DeBow's Review on the Views of Non-slaveholders

 

James Dunwoody Brownson DeBow was the founder and editor of the highly influential DeBow's Review, which he published on and off from 1846 until his death in 1867. A secessionist, and an advocate of Southern development and industrialization, DeBow favored Breckinridge in the 1860 election and was an ardent supporter of the Davis administration during the war.

This article appeared in the March, 1858, issue, and appears to be citing something published in the Augusta Constitutionalist. The entire set of DeBow's Review is available online at the Making of America site at the University of Michigan. (Several obvious typos from the original were corrected without comment.)

The South Cries, More Labor

We have often argued the labor question in the Review, in connection with the slave-trade, but the South has seemed to differ with us and we incline to drop the subject. In what the Augusta Constitutionalist says upon the scarcity of labor at the South, there is much good sense.

It requires no uncommon sagacity to discover that the wealth and strength of the South lie in its agricultural resources. So far as these remain in a state of nature, or are developed in a way seriously to impair the productiveness of the land cultivated, the public either gains nothing therefrom, or reaps benefits of the most ephemeral character. A plain statement of facts will set this matter in a clear light before the reader.

1st. The Southern States contain over six hundried million acres of land, which, for agricultural purposes, is not surpassed, and probably not equalled, all things considered, by any other equal area on the habitable globe.
2d. All the enclosed land in the South, according to the census of 1850, is fifty-five million three hundred and eighty-four thousand seven hundred and six acres, or less than one acre in ten.
3d. Experience has abundantly proved that negro labor, as employed in the planting States, is best adapted to the produetion of those tropical and semi-tropical plaints which are the staple crops of the South.
4th. Experience has also shown that we cannot rely on immigrants from Europe to supply labor for the cultivation of cotton, rice and sugar in this country.
5th. In consequence of the supply of laborers firom Africa having been wholly cut off since 1808, and the great demand for negro labor in all cotton, sugar and rice-growing districts, with the unavoidable high price of slaves, planters have been placed in that unnatural and unwise position which renders it more profitable to wear out the very cheap lands of the sunny South, than to maintain their virgin fertility. Had labor, during the last fifty years, been approximately as cheap as farming lands, or were slaves now as cheap as plantations, they could be bought at prices that would enable every enterprising man to improve his soil, and thus soon double the wealth and every kind of business connected therewith, in the slavehlolding States. At the present perfectly abnormal, not to say extravagant price of good field hands, no one can afford to use slave labor for the production of manure, unless it be in purely exceptional cases. As a system of planting applicable to all cotton and corn fields, ours is emphatically in a false position.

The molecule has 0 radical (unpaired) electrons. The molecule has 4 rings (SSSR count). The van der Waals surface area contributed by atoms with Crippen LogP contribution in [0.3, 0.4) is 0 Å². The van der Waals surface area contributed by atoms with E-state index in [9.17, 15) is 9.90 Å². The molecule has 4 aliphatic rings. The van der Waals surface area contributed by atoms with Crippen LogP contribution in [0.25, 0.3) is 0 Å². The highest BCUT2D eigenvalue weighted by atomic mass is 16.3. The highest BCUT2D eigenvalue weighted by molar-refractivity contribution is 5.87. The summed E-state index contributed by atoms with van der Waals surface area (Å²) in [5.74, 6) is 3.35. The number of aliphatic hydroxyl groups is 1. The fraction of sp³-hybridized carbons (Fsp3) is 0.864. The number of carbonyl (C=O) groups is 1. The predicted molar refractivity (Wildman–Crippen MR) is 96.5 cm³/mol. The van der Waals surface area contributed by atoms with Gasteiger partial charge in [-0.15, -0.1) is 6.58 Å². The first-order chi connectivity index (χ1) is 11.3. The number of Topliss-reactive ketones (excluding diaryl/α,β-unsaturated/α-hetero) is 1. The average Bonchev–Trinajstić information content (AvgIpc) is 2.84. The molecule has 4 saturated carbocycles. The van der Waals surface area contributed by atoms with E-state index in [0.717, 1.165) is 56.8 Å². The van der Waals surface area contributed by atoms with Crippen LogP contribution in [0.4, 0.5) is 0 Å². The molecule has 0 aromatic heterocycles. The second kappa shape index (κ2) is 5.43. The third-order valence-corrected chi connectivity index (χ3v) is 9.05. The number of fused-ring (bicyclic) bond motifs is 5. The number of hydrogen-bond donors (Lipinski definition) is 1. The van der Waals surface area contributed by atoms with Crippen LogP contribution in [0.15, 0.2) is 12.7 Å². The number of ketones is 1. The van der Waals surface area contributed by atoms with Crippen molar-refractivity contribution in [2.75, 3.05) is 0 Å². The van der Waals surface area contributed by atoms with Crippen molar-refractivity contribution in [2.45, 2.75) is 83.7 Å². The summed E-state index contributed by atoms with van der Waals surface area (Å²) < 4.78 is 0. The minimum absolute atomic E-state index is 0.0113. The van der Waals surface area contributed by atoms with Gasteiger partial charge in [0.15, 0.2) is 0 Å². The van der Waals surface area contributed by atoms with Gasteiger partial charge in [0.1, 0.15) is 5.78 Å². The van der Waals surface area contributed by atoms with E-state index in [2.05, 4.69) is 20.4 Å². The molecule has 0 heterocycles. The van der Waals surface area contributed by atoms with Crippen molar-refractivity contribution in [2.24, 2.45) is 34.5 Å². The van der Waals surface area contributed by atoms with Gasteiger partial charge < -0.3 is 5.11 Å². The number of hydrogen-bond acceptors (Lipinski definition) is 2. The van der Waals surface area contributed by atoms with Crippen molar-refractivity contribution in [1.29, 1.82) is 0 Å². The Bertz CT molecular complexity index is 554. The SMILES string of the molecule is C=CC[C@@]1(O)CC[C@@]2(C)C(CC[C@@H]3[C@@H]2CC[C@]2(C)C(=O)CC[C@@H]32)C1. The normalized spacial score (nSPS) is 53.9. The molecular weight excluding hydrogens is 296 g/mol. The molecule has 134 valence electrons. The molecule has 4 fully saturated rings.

No thoughtful, intelligent man can survey the old fields from the Chesapeake to the Mississippi, and not bear witness to the fact that there is something fundamentally wrong in Southern agriculture. To right this wrong is what the South most needs, and it can never enjoy lasting prosperity until its citizens have the good sense to find out wherein the wrong lies, and remove it.

The wise and good men who framed the Federal Constitution did not, could not, foresee the importance that was soon to attach to cotton culture in a part of the United States; nor how indispensable more laborers from Africa would become in the course of time, to meet the growing wants of the civilized world, in reference to our present great agricultural and commercial staple. Could they have looked into the unknown future, and in place of prohibiting the importation of slaves after the lapse of twenty years from the adoption of the Constitution, provided for the suppression of all the cruelties of "the middle passage," and given to this class of immigrants into the New World, every needful protection that good laws rigidly enforced can afford, the South would to-day be worth three times more than it is. Land and labor would then have borne relative prices, based on equal availability and sound agricultural economy; so that the soil, rapidly appreciating in value, because of the abundance of labor to improve it, would have been too useful to society to permit its destruction. Now, the great misfortune lies in the fact that Southern public sentiment fails to see, as the people equally fail to feel, the popular error of consumning the natural fruitfulness of the fields which both feed and clothe them.

Without laborers to cultivate and improve the indefinite millions of acres of impoverished lands, our present practice of skinning and bleeding the soil will not be abandoned for many years. The public interest demands more laborers in the planting States; and this interest should be respected by all parties. The highest statistical authorities at the North estimate each able-bodied adult immigrant from Europe into the free States, as worth one thousand dollars to the public there. At this rate, two hundred thousand immigrants a year, give the North, every twelve months, two hundred million dollars worth of imported laborers. Will the planters and business men of the South fold their arms in idleness, and say that the large area of farming lands in this quarter of a common confederacy, shall have no benefit whatever from the introduction of human, muscles from abroad?